Jon Cunliffe, deputy governor for financial stability at the Bank of England, warned that the advent of a crypto economy could weigh on bank credit issuance.
In his speech to London School of Economics on 28 February, the official expected that the introduction of stablecoins on social media platforms could lead to put their money into stablecoin wallets.
Cunliffe went up to add:
“Innovation and competition can lead to better, cheaper, payments services in the economy. But, the payment systems on which we depend have to be reliable and robust, prudentially and operationally.”
“Therefore, regulation needs to keep pace with the changes in the payments landscape and the proliferation of new actors. The same risks have to be subject to the same regulation,” he said.
The BoE official encouraged regulators and central banks to gear up for the major challenges related to the evolving cryptocurrency environment.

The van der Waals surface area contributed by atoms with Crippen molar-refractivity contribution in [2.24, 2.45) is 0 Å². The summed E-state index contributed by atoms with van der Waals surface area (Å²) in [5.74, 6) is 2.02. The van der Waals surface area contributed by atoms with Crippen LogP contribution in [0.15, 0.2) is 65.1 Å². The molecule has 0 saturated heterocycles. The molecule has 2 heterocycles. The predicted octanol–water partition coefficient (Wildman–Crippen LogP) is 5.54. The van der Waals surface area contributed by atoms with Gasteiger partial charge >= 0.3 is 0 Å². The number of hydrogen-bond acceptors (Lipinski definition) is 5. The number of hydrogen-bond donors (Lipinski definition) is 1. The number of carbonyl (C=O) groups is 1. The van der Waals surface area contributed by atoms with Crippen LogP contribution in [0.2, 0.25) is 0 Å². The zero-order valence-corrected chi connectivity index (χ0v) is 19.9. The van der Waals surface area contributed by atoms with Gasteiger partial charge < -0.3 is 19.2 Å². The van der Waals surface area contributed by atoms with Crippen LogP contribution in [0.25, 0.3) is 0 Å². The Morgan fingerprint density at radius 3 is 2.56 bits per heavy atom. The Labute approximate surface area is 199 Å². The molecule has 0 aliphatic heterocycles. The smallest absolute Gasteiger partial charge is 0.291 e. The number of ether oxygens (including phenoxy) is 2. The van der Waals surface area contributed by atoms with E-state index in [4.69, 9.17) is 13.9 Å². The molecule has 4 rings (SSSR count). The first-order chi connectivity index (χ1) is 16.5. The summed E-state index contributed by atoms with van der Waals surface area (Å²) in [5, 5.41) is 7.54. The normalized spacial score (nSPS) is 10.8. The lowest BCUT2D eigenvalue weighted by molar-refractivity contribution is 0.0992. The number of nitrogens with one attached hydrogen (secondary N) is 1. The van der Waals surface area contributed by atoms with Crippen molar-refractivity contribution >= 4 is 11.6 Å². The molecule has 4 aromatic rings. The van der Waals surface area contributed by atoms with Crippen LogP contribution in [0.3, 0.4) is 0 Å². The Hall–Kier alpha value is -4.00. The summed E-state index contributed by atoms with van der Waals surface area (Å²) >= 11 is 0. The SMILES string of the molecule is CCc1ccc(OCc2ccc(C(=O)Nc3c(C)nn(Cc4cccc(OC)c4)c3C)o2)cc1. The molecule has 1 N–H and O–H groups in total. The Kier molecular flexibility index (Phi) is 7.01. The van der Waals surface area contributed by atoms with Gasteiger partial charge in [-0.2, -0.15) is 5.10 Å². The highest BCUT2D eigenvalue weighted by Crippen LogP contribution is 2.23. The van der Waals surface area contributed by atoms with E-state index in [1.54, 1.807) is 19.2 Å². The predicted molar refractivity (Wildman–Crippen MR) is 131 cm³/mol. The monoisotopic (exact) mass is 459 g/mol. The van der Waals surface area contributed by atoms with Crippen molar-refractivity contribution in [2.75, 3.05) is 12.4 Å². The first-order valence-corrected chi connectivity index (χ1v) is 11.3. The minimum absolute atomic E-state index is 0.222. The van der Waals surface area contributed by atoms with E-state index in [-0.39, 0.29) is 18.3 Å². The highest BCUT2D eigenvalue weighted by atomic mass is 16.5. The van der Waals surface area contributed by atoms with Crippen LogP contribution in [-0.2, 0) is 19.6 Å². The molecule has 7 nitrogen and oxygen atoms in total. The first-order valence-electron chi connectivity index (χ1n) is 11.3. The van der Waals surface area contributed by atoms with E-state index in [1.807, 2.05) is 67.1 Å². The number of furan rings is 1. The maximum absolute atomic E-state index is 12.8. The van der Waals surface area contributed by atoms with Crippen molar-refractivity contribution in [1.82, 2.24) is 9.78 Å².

However, Cunliffe emphasized that regulators must be ready for the risks associated with stablecoins before achieving a “systemic footprint”.
He warned that, due to Facebook’s size, Libra project may reach the adoption levels that could see it “very quickly becoming systematically important.”
CBDCs may bring benefits
The official also said the central bank digital currencies (CBDCs) may bring significant benefits but the risks may be profound:
“But for all the opportunities, there are also some significant potential implications. Some of these are very similar to those I have discussed earlier with regard to private stable coins such as the implications for the supply of credit to the economy if the role of banks changes, liquidity dynamics both in normal times and in stress, and the risk that a CBDC is too successful and becomes dominant and a single point of failure in itself.”
Earlier, Cryptolydian reported Sarah John, BoE chief cashier, said central banks have to research digital currencies so they can strike a balance with private issuers.